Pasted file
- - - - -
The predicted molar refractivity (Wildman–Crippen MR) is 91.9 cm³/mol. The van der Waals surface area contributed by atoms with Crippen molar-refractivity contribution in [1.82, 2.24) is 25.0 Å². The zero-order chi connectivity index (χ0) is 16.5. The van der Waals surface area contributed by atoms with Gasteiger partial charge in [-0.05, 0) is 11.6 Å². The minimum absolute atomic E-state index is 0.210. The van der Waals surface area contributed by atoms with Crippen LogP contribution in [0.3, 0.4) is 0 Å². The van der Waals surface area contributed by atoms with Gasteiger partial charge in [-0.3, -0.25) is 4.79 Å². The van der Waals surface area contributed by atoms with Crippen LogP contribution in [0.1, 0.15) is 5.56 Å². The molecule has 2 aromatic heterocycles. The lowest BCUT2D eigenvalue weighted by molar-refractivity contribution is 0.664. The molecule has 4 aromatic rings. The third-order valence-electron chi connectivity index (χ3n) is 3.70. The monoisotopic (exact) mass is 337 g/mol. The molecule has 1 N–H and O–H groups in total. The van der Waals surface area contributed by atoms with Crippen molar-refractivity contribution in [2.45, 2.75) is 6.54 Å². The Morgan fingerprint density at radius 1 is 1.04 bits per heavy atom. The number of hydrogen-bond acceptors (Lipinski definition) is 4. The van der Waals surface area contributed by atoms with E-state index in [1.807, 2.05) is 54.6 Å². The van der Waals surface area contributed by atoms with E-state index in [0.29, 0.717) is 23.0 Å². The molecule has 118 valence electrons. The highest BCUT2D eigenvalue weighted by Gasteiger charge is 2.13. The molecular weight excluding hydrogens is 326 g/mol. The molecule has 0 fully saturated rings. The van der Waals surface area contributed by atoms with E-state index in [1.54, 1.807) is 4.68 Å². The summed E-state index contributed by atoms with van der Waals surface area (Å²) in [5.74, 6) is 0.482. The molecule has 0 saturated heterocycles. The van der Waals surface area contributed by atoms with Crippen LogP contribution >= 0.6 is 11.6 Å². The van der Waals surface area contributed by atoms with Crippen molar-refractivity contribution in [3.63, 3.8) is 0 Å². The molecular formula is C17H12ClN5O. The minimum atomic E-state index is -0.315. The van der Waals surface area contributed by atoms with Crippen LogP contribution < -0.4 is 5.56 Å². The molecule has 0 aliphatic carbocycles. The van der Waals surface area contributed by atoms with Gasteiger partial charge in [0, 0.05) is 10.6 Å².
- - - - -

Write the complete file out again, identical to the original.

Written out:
The predicted molar refractivity (Wildman–Crippen MR) is 91.9 cm³/mol. The van der Waals surface area contributed by atoms with Crippen molar-refractivity contribution in [1.82, 2.24) is 25.0 Å². The zero-order chi connectivity index (χ0) is 16.5. The van der Waals surface area contributed by atoms with Gasteiger partial charge in [-0.05, 0) is 11.6 Å². The minimum absolute atomic E-state index is 0.210. The van der Waals surface area contributed by atoms with Crippen LogP contribution in [0.3, 0.4) is 0 Å². The van der Waals surface area contributed by atoms with Gasteiger partial charge in [-0.3, -0.25) is 4.79 Å². The van der Waals surface area contributed by atoms with Crippen LogP contribution in [0.1, 0.15) is 5.56 Å². The molecule has 2 aromatic heterocycles. The lowest BCUT2D eigenvalue weighted by molar-refractivity contribution is 0.664. The molecule has 4 aromatic rings. The third-order valence-electron chi connectivity index (χ3n) is 3.70. The monoisotopic (exact) mass is 337 g/mol. The molecule has 1 N–H and O–H groups in total. The van der Waals surface area contributed by atoms with Crippen molar-refractivity contribution in [2.45, 2.75) is 6.54 Å². The Morgan fingerprint density at radius 1 is 1.04 bits per heavy atom. The number of hydrogen-bond acceptors (Lipinski definition) is 4. The van der Waals surface area contributed by atoms with E-state index in [1.807, 2.05) is 54.6 Å². The van der Waals surface area contributed by atoms with E-state index in [0.29, 0.717) is 23.0 Å². The molecule has 118 valence electrons. The highest BCUT2D eigenvalue weighted by Gasteiger charge is 2.13. The molecular weight excluding hydrogens is 326 g/mol. The molecule has 0 fully saturated rings. The van der Waals surface area contributed by atoms with E-state index in [1.54, 1.807) is 4.68 Å². The summed E-state index contributed by atoms with van der Waals surface area (Å²) in [5.74, 6) is 0.482. The molecule has 0 saturated heterocycles. The van der Waals surface area contributed by atoms with Crippen LogP contribution >= 0.6 is 11.6 Å². The van der Waals surface area contributed by atoms with Crippen molar-refractivity contribution in [3.63, 3.8) is 0 Å². The molecular formula is C17H12ClN5O. The minimum atomic E-state index is -0.315. The van der Waals surface area contributed by atoms with Crippen LogP contribution < -0.4 is 5.56 Å². The molecule has 0 aliphatic carbocycles. The van der Waals surface area contributed by atoms with Gasteiger partial charge in [0, 0.05) is 10.6 Å².